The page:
Why to Give Your High Potential Credit Union Managers Better Executive Exposure

Why to Give Your High Potential Credit Union Managers Better Executive Exposure

Karin Hurt and David Dye, Let’s Grow Leaders

You want to give your high-potential managers executive exposure but, perhaps you’re a bit worried. After all, not all exposure is good exposure.  It can be tempting to hold back visibility in an effort to protect the high-potential managers you are grooming for future roles in your credit union until they are ready.

  • “She’s a little rough around the edges. She’s not ready for that kind of exposure.”
  • “Not all exposure is good exposure. What if he says something stupid?”
  • “If I bring my SME along to the meeting, my boss will think I don’t know what I’m doing.”

These are just a few of the reasons managers give for keeping their employees in the background doing the heavy lifting, while they present the results and negotiate the political landscape.

Sure, it’s more efficient to have the workers doing the work while the managers explain it, but you might be missing vital opportunities for development, recognition, and growth.

6 Reasons to Give Your Credit Union Managers Better Executive Exposure 

  1. The Spotlight Will Show Up When You Least Expect ItPerhaps the most pragmatic reason to get your team comfortable speaking at the next level is that someday, you won’t be around, and they’ll need to. Some exec will start asking questions as they poke about, and the high-potential manager you are grooming will blow it.
  2. It’s the Best Way to Understand the Bigger Picture

    No matter how many times you explain “why” you are asking your team to do something, somehow when your boss says it, the lightbulbs go off. We can’t tell you how many times we’ve heard managers say, “You know I said that exact thing, but when my boss said it, they listened.” Sure, it’s frustrating. But the point isn’t who gets credit for getting through—the point is getting through.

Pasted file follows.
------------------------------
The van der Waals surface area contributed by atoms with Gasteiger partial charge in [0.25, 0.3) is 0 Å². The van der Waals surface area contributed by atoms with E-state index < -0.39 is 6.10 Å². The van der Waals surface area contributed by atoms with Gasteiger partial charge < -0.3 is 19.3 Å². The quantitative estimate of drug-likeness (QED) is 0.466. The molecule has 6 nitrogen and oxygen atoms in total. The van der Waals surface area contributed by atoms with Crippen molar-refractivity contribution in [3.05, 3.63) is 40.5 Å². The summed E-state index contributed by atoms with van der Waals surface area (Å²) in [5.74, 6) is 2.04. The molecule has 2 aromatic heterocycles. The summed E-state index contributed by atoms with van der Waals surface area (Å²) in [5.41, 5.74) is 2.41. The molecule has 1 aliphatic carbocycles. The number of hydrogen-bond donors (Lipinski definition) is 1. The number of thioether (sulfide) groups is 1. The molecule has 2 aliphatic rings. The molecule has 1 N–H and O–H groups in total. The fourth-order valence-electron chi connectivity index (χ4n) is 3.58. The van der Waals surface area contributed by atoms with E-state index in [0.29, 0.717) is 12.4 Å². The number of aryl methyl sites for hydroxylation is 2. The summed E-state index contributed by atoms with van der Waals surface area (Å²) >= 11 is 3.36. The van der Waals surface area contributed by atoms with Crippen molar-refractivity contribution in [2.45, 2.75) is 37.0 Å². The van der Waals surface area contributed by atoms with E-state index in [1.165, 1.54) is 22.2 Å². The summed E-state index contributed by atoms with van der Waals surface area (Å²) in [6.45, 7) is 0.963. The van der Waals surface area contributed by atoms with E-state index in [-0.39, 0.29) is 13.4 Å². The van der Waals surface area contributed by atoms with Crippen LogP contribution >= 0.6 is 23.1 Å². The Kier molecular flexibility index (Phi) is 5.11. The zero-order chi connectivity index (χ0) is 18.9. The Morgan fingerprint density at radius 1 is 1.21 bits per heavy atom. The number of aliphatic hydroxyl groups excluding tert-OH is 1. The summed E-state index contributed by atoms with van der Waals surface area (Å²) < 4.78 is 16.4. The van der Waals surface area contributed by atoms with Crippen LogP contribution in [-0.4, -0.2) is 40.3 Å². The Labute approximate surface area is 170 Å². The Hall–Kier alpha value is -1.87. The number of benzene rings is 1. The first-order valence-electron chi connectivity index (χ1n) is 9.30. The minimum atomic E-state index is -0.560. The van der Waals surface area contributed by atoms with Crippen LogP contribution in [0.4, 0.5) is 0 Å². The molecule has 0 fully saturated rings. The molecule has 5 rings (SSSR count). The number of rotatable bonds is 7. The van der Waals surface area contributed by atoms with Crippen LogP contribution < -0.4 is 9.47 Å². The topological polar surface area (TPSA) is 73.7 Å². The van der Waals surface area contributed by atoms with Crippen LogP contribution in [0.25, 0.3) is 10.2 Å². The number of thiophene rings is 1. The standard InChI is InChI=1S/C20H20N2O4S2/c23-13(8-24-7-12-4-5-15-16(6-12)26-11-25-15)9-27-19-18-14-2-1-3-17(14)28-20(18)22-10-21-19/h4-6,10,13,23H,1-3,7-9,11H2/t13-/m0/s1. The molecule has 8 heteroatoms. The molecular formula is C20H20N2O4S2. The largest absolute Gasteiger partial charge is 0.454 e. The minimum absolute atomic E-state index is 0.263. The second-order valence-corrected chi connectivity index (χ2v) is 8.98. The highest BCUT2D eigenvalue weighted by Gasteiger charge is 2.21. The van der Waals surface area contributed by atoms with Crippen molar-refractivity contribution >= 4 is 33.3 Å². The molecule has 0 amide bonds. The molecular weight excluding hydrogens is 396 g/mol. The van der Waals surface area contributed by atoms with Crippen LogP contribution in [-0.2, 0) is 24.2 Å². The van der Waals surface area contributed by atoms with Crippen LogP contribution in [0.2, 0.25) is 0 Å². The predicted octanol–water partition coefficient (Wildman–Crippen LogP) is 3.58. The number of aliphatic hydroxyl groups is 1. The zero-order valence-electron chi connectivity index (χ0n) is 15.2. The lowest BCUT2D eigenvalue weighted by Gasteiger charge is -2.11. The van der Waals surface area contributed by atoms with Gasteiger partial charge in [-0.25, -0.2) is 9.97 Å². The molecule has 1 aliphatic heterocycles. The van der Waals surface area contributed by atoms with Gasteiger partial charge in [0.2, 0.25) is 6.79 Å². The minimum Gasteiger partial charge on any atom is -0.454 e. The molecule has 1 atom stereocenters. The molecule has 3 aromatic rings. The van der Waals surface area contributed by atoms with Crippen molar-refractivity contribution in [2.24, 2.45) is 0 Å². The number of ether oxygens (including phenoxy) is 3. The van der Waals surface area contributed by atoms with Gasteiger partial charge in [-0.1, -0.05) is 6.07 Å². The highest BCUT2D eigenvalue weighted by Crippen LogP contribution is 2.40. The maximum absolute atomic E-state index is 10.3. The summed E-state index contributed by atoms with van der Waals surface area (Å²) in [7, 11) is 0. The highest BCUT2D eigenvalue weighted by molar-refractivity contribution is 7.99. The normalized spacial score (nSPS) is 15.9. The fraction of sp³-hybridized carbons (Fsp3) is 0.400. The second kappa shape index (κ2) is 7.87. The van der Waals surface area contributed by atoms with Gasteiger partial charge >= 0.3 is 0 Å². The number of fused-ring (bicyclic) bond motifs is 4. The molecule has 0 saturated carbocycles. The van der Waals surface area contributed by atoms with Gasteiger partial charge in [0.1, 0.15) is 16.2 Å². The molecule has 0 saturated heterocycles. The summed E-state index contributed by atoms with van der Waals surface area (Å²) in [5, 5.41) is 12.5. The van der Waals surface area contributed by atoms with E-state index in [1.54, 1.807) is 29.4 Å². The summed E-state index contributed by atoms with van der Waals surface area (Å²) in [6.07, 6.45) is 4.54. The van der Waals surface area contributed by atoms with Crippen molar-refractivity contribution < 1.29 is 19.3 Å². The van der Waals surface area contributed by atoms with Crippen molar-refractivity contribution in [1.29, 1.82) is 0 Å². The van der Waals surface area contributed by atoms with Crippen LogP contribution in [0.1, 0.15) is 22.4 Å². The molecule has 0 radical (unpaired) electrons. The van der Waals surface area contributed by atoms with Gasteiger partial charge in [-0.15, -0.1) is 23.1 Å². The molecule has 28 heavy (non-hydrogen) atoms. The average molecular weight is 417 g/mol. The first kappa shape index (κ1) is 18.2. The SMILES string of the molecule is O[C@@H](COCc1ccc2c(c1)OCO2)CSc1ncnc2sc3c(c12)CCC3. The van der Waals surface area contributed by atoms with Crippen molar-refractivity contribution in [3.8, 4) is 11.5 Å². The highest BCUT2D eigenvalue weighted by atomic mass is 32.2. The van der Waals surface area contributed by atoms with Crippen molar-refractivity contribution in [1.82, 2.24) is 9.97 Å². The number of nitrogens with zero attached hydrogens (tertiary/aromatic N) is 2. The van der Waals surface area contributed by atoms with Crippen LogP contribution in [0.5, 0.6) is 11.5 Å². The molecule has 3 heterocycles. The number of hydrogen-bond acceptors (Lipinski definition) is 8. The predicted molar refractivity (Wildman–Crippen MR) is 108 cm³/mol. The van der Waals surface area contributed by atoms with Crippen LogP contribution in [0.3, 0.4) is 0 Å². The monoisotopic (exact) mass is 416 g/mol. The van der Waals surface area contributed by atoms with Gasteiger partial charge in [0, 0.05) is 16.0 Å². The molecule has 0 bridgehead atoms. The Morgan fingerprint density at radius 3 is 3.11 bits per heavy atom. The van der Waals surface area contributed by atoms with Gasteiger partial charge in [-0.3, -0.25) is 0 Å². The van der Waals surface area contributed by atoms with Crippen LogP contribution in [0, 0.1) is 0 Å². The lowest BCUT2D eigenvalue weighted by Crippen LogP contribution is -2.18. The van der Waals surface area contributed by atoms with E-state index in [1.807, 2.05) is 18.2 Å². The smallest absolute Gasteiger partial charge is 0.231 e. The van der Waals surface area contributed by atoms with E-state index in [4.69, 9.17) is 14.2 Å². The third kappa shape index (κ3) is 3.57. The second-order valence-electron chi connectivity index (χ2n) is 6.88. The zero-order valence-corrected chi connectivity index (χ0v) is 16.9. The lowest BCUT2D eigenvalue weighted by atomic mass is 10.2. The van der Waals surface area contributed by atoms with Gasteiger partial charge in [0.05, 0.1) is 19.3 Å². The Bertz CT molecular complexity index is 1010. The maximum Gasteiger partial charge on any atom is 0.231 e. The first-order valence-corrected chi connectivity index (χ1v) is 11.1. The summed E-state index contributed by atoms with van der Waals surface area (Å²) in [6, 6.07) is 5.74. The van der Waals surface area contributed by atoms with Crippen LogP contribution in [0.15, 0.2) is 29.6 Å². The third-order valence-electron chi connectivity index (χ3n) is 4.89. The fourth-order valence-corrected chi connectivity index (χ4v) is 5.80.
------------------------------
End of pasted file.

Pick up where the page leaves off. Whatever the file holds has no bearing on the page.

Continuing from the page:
3. They’ll Learn by Watching You

    Bringing your employees along gives them a great chance to watch you in a more senior environment. They’ll learn more from watching than anything you could tell them.
  4. They’ll Learn by Watching Your Boss

    Karin will never forget the first time she walked onto the C-level floor at Verizon. The atmosphere was completely different than the scurry below—a calm intensity was standard protocol. Not easy to explain. The only way she learned to swim in those waters was to watch the bigger fish.
  1. The Preparation Is Great Development

    The conversation you have while preparing for, and debriefing, the session is full of opportunities for growth and connection.
  2. It Takes Time to Build a Brand 

    Don’t wait until Jane is perfectly ready to be promoted until you start talking up her accomplishments and skills. A slow and steady trickle of positive exposure will lay a strong foundation when it’s time to throw her hat in the ring.

It’s natural to want to protect your team until they are completely ready for higher-level exposure. Don’t throw them into the spotlight under-prepared, but regular exposure to higher-level people and strategy will go a long way in accelerating their development.

Karin Hurt and David Dye help human-centered leaders resolve workplace ambiguity and chaos, so that they can drive innovation, productivity and revenue without burning out employees. They will be leading the upcoming Executive Ready: Executive Presence program for Mountain West Credit Union Association.    They’re the founders of Let’s Grow Leaders, and international leadership development firm and the authors of five books including Courageous Cultures: How to Build Teams of Micro-Innovators, Problem Solvers, and Customer Advocates